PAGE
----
Creating the right conditions for success

As global oil prices continue to slump, it’s clear that any economic model that relies heavily on oil assets is facing an uncertain future. Colombia is at a ‘turning point’ according to the IMF; if it can kick-start infrastructure and transport projects, regulate the labour market and reduce barriers to international trade, Colombia could exceed economic forecasts and create more high-quality jobs. Diversification is a key goal to ensure greater stability with less volatility. Although more challenges lie ahead, a more favourable global market, combined with tighter fiscal policies, leaves Colombia well placed for even greater gains in 2019.


Why China is banking on AI

When it comes to the march of technology, the accepted narrative ranks Silicon Valley at the forefront of discovery and innovation, while relegating China to the subsidiary role of mass fulfilment. It’s a view that’s supported by the operational companies like Apple, whose Cupertino campus incorporates the R&D base that allows it to badge products with the ‘designed in California’ legend, while delegating the assembly of the majority of its iPhones to Foxconn’s vast Shenzhen manufacturing plant.

In many ways, artificial intelligence (AI) has followed the same trajectory, with the people at the cutting edge of research all operating from North America. But while the US is leading the field in AI advancement, China is way ahead in terms of its practical implementation – which plays to the country’s strengths in data gathering, as well as in the quality, speed and execution of manufacturing. Industry expert Kai-Fu Lee has recently written about this topic at length, somewhat controversially predicting that it will be the companies who are able to use AI’s deep learning and pattern recognition powers to make viable products that will triumph – not those who are driving the initial breakthroughs.

Bringing innovations swiftly to market

It’s easy to see why China has a lot of success in bringing tech to market with speed and efficiency. It has a huge domestic market and a business climate that encourages the kind of willing-to-fail behaviour that is essential for a healthy start-up culture. Kai-Fu uses ride-sharing as an example of China’s approach to market-making, outlining the rapid exploration of a number of ride-share concepts from bicycles to concrete mixers which quickly – and, some would argue, inevitably – led to the creation of companies including successful unicorn, Mobike.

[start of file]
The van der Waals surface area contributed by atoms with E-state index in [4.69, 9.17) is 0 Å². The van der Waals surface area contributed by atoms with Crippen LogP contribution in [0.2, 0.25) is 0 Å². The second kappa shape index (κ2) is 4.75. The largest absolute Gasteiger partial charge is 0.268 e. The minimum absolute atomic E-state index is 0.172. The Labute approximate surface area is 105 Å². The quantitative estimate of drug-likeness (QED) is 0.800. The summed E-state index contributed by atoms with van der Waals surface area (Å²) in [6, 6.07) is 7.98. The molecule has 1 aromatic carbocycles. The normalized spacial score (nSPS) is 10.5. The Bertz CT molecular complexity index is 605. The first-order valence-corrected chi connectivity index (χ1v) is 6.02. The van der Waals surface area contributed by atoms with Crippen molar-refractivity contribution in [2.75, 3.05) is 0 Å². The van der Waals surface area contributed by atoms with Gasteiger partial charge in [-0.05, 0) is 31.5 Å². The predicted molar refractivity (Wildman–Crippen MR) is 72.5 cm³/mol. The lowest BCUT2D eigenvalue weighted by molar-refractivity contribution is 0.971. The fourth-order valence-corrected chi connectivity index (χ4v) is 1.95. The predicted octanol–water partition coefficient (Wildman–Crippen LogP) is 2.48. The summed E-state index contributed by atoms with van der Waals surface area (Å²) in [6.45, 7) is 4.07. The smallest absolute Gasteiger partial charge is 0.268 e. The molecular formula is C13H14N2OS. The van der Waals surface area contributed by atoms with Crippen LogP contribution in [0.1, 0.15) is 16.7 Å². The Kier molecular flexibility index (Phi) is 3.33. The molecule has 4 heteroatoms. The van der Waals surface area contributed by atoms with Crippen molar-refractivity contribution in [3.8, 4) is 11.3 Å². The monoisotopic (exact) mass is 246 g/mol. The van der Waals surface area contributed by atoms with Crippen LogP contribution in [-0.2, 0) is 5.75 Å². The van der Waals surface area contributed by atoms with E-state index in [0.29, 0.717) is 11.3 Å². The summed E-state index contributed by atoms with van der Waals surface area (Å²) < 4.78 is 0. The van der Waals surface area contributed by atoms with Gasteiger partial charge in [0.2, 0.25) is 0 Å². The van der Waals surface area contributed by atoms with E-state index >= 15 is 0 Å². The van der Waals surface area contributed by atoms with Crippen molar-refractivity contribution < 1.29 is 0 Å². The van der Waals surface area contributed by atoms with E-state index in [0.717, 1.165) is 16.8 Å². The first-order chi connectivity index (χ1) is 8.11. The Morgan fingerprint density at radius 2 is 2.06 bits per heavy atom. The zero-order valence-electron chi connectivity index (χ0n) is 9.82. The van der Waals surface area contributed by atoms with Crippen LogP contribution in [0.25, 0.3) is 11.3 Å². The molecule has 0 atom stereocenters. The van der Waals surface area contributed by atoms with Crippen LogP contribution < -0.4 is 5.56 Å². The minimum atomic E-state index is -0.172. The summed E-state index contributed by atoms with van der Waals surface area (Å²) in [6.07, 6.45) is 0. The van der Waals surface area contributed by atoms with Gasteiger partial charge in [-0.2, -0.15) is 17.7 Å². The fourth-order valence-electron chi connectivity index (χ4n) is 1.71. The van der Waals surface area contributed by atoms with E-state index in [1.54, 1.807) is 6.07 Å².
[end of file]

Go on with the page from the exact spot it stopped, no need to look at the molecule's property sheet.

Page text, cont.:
The so-called ‘fail fast’ approach in which prototypes are developed and adapted to suit commercial ideas – all the while accepting that the price of success will necessarily be a bunch of failures along the way – makes it simply more likely that successful businesses will ultimately emerge. So, while a particular technology – face-recognition, for instance – might be flagged as the basis for hundreds of applications, it only needs to hit the mark with one to become a billion-dollar solution. And, rather than being a hindrance to progress, the fierce competition that is part and parcel of the Chinese business ethos fuels the speed of development even further.

Leveraging China’s vast consumer base

In China, the early adoption of new technologies isn’t confined to a small percentage of savvy users, in fact the swift and widespread acceptance of the latest developments means that tech companies usually find a willing market for their ideas. This approach is evidenced by the population’s widespread transition to mobile payments over the last few years which is rapidly replacing other payment forms to become the dominant tool. 

Naturally, the size and scale of China’s domestic market makes it more cost-effective for tech providers to address. But it also offers a rich source of data that allows AI engineers to inform and improve their solutions. Whereas the US may be squeamish about the privacy issues that go hand in hand with data mining, China has no such compunction. If the big shifts in the practical application of AI can be attributed to having access to massive amounts of data, China already has the advantage by dint of the fact that it is – according to The Economist– ‘the Saudi Arabia of data’.

Banking on government support

China’s AI developers also benefit from a deep well of government support. This isn’t simply about taking a protectionist approach that subsidises Chinese operations at the expense of foreign competitors. It’s also about creating an environment that provides a fertile growing medium for business – from the cities and roads that are primed for tech upgrades, to the low-regulation policies that enable new and unproven tech to enjoy a frictionless launch without getting bogged down in bureaucracy. The government has also invested heavily in research at China’s universities, increasing funding each year as it prioritises science and tech advancement. 

Beijing continues to launch wave after wave of AI initiatives in a bid to boost an industry that is estimated to be worth north of $150bn over the next decade or so. China has committed more than $2bn to build an AI technology park in West Beijing that will house more than 400 companies and provide a platform for research and development. 

Meanwhile, China’s tech giants – including Baidu and Tencent – are investing heavily in AI; Alibaba recently announced plans to earmark $15bn to build international labs focused on quantum computing and AI. Time was when China’s tech engineers would have headed for Silicon Valley to pursue their careers, whereas now there are increasing incentives for them to stay at home and transform China’s own AI industry. It’s an exciting time for China’s techpreneurs and for MBA students and executives looking to learn from practices at the cutting edge of the AI industry.